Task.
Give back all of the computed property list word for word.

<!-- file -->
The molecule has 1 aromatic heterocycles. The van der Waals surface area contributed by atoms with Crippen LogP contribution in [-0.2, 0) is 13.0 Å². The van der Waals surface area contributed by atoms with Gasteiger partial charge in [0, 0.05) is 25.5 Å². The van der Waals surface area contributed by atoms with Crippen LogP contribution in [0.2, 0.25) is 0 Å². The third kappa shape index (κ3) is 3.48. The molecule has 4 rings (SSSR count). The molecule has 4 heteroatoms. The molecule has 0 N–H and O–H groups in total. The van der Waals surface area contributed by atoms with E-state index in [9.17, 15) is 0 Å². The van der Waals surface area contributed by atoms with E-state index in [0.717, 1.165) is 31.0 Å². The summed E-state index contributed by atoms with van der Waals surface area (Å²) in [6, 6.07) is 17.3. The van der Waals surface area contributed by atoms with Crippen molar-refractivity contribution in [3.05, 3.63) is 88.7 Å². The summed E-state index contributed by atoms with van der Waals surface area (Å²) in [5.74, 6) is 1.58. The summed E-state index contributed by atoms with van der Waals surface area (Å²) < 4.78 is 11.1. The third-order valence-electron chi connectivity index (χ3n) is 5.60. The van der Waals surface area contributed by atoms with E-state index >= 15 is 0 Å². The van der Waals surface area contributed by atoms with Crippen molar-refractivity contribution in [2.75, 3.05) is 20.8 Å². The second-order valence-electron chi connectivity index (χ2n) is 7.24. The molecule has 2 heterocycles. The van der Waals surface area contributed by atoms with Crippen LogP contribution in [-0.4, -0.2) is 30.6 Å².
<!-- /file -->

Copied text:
The molecule has 1 aromatic heterocycles. The van der Waals surface area contributed by atoms with Crippen LogP contribution in [-0.2, 0) is 13.0 Å². The van der Waals surface area contributed by atoms with Gasteiger partial charge in [0, 0.05) is 25.5 Å². The van der Waals surface area contributed by atoms with Crippen LogP contribution in [0.2, 0.25) is 0 Å². The third kappa shape index (κ3) is 3.48. The molecule has 4 rings (SSSR count). The molecule has 4 heteroatoms. The molecule has 0 N–H and O–H groups in total. The van der Waals surface area contributed by atoms with E-state index in [9.17, 15) is 0 Å². The van der Waals surface area contributed by atoms with E-state index in [0.717, 1.165) is 31.0 Å². The summed E-state index contributed by atoms with van der Waals surface area (Å²) in [6, 6.07) is 17.3. The van der Waals surface area contributed by atoms with Crippen molar-refractivity contribution in [3.05, 3.63) is 88.7 Å². The summed E-state index contributed by atoms with van der Waals surface area (Å²) in [5.74, 6) is 1.58. The summed E-state index contributed by atoms with van der Waals surface area (Å²) < 4.78 is 11.1. The third-order valence-electron chi connectivity index (χ3n) is 5.60. The van der Waals surface area contributed by atoms with E-state index >= 15 is 0 Å². The van der Waals surface area contributed by atoms with Crippen molar-refractivity contribution in [2.75, 3.05) is 20.8 Å². The second-order valence-electron chi connectivity index (χ2n) is 7.24. The molecule has 2 heterocycles. The van der Waals surface area contributed by atoms with Crippen LogP contribution in [-0.4, -0.2) is 30.6 Å².